An Interview with Anne Stevenson
Anne Stevenson, though American, has spent most of her life in England, receiving high acclaim on both sides of the Atlantic for her poetry. She is author of six books of verse including her long epistolary poem, Correspondences: A Family History in Letters (OUP, 1974), and her last volume, a Poetry Book Society Recommendation: Minute by Glass Minute (OUP, 1982). Taxus has just published her satiric poem, "A Legacy," which first appeared in the TLS, April, 1983. Stevenson also has written a critical book on Elizabeth Bishop.
I was born into an academic family. My father was a philosopher, C. L. Stevenson, and I grew up in New Haven where he was teaching at Yale. Later (1949) we moved to Ann Arbor, Michigan, where he taught at the University, and where I went to high school and college. But I remember New England very clearly: The Sleeping Giant in New Haven, the dingy elementary school; chiefly my impression of being outside of things, and stupid. I was ill a good deal during my childhood, so I missed first and second grades. Unwisely they put me up into third grade before I'd learned my multiplication tables. Although I didn't like school, I discovered that if you were good and quiet in class you were allowed to sneak to the back of the room to read. By the time I left Junior school I was quite well read - I'd gone through some of Dickens, all of Jane Austen, most of Walter Scott, Fenimore Cooper and Robert Louis Stevenson. My father was an amateur pianist, and we always had chamber music in the house. I learned the piano and then the cello, and when I went to the University of Michigan I majored in cello, until I discovered I'd never be good enough to be professional. Then I turned to languages and history.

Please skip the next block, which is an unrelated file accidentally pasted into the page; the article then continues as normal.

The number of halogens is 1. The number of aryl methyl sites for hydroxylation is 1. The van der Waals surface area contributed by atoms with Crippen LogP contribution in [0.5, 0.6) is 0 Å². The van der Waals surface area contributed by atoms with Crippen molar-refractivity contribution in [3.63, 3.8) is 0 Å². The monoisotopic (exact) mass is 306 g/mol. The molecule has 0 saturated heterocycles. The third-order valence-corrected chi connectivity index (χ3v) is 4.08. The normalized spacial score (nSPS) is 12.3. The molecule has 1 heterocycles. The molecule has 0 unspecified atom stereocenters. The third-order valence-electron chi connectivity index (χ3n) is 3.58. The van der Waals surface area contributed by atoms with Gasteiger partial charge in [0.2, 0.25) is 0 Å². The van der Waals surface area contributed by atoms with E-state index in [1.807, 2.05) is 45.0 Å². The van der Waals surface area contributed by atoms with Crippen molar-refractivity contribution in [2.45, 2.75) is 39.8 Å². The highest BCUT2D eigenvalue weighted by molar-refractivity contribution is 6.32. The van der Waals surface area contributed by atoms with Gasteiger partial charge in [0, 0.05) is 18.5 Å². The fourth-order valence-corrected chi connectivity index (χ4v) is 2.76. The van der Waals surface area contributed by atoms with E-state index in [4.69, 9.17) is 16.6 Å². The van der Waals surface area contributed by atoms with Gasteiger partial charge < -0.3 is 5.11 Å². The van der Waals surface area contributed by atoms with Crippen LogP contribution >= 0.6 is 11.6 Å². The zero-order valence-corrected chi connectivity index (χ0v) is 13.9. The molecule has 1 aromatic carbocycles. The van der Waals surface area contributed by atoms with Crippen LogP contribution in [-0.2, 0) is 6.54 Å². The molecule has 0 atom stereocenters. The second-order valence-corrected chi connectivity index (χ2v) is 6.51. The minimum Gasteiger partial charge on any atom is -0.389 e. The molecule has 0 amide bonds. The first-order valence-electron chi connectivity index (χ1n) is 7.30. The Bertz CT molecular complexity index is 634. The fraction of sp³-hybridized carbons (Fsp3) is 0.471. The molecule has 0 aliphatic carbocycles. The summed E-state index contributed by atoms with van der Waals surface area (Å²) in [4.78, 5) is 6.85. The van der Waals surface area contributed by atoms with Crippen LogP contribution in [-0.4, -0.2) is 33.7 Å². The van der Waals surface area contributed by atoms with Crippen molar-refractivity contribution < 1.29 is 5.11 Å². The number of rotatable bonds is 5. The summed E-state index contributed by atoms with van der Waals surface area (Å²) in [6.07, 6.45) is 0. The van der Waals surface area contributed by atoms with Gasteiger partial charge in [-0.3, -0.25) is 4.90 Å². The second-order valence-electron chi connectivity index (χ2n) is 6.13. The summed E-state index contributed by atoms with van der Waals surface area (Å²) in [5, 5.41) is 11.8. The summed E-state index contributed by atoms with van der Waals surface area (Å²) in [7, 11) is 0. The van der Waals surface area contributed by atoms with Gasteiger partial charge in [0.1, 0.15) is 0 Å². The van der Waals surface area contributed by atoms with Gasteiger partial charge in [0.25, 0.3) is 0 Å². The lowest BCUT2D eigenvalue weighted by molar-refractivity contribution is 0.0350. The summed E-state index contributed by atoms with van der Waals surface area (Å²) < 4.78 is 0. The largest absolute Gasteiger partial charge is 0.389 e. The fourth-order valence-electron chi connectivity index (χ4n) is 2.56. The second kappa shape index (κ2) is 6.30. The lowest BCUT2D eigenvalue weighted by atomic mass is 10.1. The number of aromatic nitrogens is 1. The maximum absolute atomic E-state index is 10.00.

Although I didn't study English at college, I was greatly inspired by early Medieval anonymous poems: "Tomorrow Shall Be My Dancing Day", "A Lyke-Wake Dirge" - all those poems were in the Auden and Pearson five volume anthology my mother gave me one Christmas. I began writing Elizabethan sonnets and lyrics, even a dance drama which I called a Masque.
I also wrote the libretto for an opera: Adam and Eve and The Devil. When I left the university I wanted to be an actress, a poet, a dancer and a musician. But I married right away - an Englishman - and became a London housewife. What a fall! The transition from being an independent person at Michigan to a businessman's wife in England was like falling from Paradise, if not into the Inferno, certainly into Purgatory. I think that 'fall' had a lot to do with my writing poetry later. As Marianne Moore has remarked, "Poetry is after all, personal." At least the impetus must be personal.
When I returned to the University of Michigan as a graduate student after my first marriage, I studied with Donald Hall who suggested that I write a book for Twayne's United States Author Series. I had been reading and teaching contemporary poets, and Elizabeth Bishop simply seemed to be the best - apart from Marianne Moore. It was just luck, my choosing her. Perhaps it was because she has a sense of humour; I like poets to have a witty edge. But what Elizabeth really taught me was how to look at the world, how to see things as they are, not necessarily as emblems or symbols. After corresponding with Elizabeth Bishop, I had the impression that she was really a humble poet. She didn't feel big enough to reach out to great philosophies. She was wary of religion but couldn't absolutely reject it. And she didn't want to give any of herself away. Having closed down the transcendental and personal sides of her self (at least in her writing) she was left with the world as it is. The reason her poems are so good, I think, is that when she writes about the world of appearances she implies those other territories. Her writing occurs in a hugespace that resonates and resounds.